Lenders Leaving Homes to Rot — And How You Can Benefit

by Simon Lindsay on Foreclosures

With the sheer number of foreclosures and REOs on the market today – 1.6 million foreclosures and an estimated 458,000 or more REOs – banks have their hands full. Your average bank in a given area probably owns more distressed properties than they can handle, and the longer they stay on the books, the more costly they become to the lending company.

With the median mortgage payment coming in at $1,295 per month (in 2005 numbers), that is a lot of money leaving the bank’s coffers every 30 days that is not being replaced. For this reason, REOs – homes that went to foreclosure auctions and did not sell, thus staying with the bank having full ownership – are typically viewed as great bargains for homebuyers and investors because of the cost associated with holding vacant homes.

Some banks, however, are not being good stewards of their properties. In fact, because there are so many on the market and so many to be taken care of – being maintained, painted, repaired, landscaped, etc. – banks often make the choice to save more money by cutting upkeep costs and simply leaving the property on the block, empty.

This seems counter-intuitive – why, after all, would a bank fail to keep up a home if it wanted to sell the property as quickly as possible? Surely a dilapidated property wouldn’t be nearly as attractive to potential buyers as a well-maintained one. That would be entirely true if there were as many buyers on the market as there were in 2005 or 2006. But banks do not see scores of buyers knocking down their doors. As a result, they assume they can reduce their monthly outlays and save money by basically pretending the property doesn’t exist – at least, until home prices begin to rise.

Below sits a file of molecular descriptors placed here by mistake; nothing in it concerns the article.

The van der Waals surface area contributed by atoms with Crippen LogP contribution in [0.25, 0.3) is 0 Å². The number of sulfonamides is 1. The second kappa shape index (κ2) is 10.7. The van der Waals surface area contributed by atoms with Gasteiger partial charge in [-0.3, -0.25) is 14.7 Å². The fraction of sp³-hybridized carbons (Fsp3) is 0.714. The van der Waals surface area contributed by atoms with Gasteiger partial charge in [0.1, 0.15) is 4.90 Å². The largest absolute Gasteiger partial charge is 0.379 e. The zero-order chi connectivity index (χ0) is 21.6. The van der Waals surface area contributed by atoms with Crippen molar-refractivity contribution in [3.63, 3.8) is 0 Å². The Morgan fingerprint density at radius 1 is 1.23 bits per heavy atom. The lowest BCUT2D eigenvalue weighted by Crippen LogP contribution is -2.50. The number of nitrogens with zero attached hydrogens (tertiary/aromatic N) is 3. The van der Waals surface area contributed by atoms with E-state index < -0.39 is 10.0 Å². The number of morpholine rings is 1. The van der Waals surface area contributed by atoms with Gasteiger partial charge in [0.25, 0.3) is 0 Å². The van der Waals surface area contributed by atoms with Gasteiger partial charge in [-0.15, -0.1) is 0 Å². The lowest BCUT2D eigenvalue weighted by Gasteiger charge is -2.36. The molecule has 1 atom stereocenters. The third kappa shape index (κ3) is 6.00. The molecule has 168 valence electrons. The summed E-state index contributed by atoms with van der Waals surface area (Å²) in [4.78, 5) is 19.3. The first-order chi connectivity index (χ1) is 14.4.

Unless this inventory of existing homes is reduced, though, home prices won’t have an incentive to rise. That is the catch.

So, how can you benefit from this current situation? Remember that the market has a glut of supply and a shortage of qualified buyers. This means that buying REOs is a great way to gain access to terrific bargains obtained from strong negotiating positions.

If you find an REO, and you want to make an offer, you have the upper hand. Forget the list price. Start from a low offer and work your way up. The odds increase even further if the property in question is one that has been visibly neglected by the bank. If you put in an offer to purchase the home, even in its present condition, you could obtain incredible discounts off of the list price because you are removing a hefty monthly loss from their books – and they don’t have to bother with maintaining the property or worrying about complaints from neighbors and communities alike.

Look at this situation as an opportunity, be aggressive, and make a move. You’ll find that with buying REOs in this market, the advantage lies with you, the buyer, not the bank.

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